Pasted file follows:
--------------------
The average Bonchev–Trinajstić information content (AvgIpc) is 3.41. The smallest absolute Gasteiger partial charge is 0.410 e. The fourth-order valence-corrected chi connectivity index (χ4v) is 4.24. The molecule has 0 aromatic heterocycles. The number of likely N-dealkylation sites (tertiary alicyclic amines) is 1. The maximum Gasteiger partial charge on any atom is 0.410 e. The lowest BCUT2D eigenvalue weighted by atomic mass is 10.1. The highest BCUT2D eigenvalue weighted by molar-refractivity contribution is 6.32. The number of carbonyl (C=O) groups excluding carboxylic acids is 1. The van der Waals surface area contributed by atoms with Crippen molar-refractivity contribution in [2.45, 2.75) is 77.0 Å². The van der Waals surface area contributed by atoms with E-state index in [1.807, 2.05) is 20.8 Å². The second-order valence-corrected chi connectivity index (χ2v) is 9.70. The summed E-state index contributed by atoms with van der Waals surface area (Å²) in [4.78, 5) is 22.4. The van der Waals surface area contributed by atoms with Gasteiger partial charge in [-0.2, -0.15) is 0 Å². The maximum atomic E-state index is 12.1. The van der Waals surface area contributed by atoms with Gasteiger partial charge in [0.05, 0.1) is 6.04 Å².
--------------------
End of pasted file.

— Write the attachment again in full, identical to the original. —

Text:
The average Bonchev–Trinajstić information content (AvgIpc) is 3.41. The smallest absolute Gasteiger partial charge is 0.410 e. The fourth-order valence-corrected chi connectivity index (χ4v) is 4.24. The molecule has 0 aromatic heterocycles. The number of likely N-dealkylation sites (tertiary alicyclic amines) is 1. The maximum Gasteiger partial charge on any atom is 0.410 e. The lowest BCUT2D eigenvalue weighted by atomic mass is 10.1. The highest BCUT2D eigenvalue weighted by molar-refractivity contribution is 6.32. The number of carbonyl (C=O) groups excluding carboxylic acids is 1. The van der Waals surface area contributed by atoms with Crippen molar-refractivity contribution in [2.45, 2.75) is 77.0 Å². The van der Waals surface area contributed by atoms with E-state index in [1.807, 2.05) is 20.8 Å². The second-order valence-corrected chi connectivity index (χ2v) is 9.70. The summed E-state index contributed by atoms with van der Waals surface area (Å²) in [4.78, 5) is 22.4. The van der Waals surface area contributed by atoms with Gasteiger partial charge in [-0.2, -0.15) is 0 Å². The maximum atomic E-state index is 12.1. The van der Waals surface area contributed by atoms with Gasteiger partial charge in [0.05, 0.1) is 6.04 Å².